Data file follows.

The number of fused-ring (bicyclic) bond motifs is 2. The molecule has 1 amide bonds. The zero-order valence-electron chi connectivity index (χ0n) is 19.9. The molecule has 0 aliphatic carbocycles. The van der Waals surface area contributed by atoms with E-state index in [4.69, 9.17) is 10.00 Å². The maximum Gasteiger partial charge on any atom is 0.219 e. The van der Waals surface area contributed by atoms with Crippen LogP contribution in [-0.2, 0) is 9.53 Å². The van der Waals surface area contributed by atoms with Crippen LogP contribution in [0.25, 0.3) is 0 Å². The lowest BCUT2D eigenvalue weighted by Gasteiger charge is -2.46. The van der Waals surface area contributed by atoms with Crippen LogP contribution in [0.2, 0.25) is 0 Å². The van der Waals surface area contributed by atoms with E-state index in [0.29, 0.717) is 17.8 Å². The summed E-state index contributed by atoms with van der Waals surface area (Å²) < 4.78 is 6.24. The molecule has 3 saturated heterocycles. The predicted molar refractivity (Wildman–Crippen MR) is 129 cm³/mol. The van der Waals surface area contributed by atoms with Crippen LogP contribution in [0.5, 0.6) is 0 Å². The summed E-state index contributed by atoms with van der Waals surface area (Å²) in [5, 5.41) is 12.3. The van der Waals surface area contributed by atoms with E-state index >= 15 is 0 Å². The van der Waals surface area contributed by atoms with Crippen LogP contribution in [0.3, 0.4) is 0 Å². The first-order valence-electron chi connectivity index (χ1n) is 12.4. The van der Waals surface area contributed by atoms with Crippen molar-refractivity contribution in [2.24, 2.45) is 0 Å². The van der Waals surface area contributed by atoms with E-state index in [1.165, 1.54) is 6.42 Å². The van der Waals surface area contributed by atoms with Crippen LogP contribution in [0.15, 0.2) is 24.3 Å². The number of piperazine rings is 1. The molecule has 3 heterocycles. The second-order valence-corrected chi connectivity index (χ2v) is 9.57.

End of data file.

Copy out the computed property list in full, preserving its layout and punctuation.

The number of fused-ring (bicyclic) bond motifs is 2. The molecule has 1 amide bonds. The zero-order valence-electron chi connectivity index (χ0n) is 19.9. The molecule has 0 aliphatic carbocycles. The van der Waals surface area contributed by atoms with E-state index in [4.69, 9.17) is 10.00 Å². The maximum Gasteiger partial charge on any atom is 0.219 e. The van der Waals surface area contributed by atoms with Crippen LogP contribution in [-0.2, 0) is 9.53 Å². The van der Waals surface area contributed by atoms with Crippen LogP contribution in [0.25, 0.3) is 0 Å². The lowest BCUT2D eigenvalue weighted by Gasteiger charge is -2.46. The van der Waals surface area contributed by atoms with Crippen LogP contribution in [0.2, 0.25) is 0 Å². The van der Waals surface area contributed by atoms with E-state index in [0.29, 0.717) is 17.8 Å². The summed E-state index contributed by atoms with van der Waals surface area (Å²) < 4.78 is 6.24. The molecule has 3 saturated heterocycles. The predicted molar refractivity (Wildman–Crippen MR) is 129 cm³/mol. The van der Waals surface area contributed by atoms with Crippen LogP contribution in [0.5, 0.6) is 0 Å². The summed E-state index contributed by atoms with van der Waals surface area (Å²) in [5, 5.41) is 12.3. The van der Waals surface area contributed by atoms with E-state index >= 15 is 0 Å². The van der Waals surface area contributed by atoms with Crippen LogP contribution in [0.3, 0.4) is 0 Å². The first-order valence-electron chi connectivity index (χ1n) is 12.4. The van der Waals surface area contributed by atoms with Crippen molar-refractivity contribution in [2.24, 2.45) is 0 Å². The van der Waals surface area contributed by atoms with E-state index in [1.165, 1.54) is 6.42 Å². The van der Waals surface area contributed by atoms with Crippen LogP contribution in [0.15, 0.2) is 24.3 Å². The number of piperazine rings is 1. The molecule has 3 heterocycles. The second-order valence-corrected chi connectivity index (χ2v) is 9.57.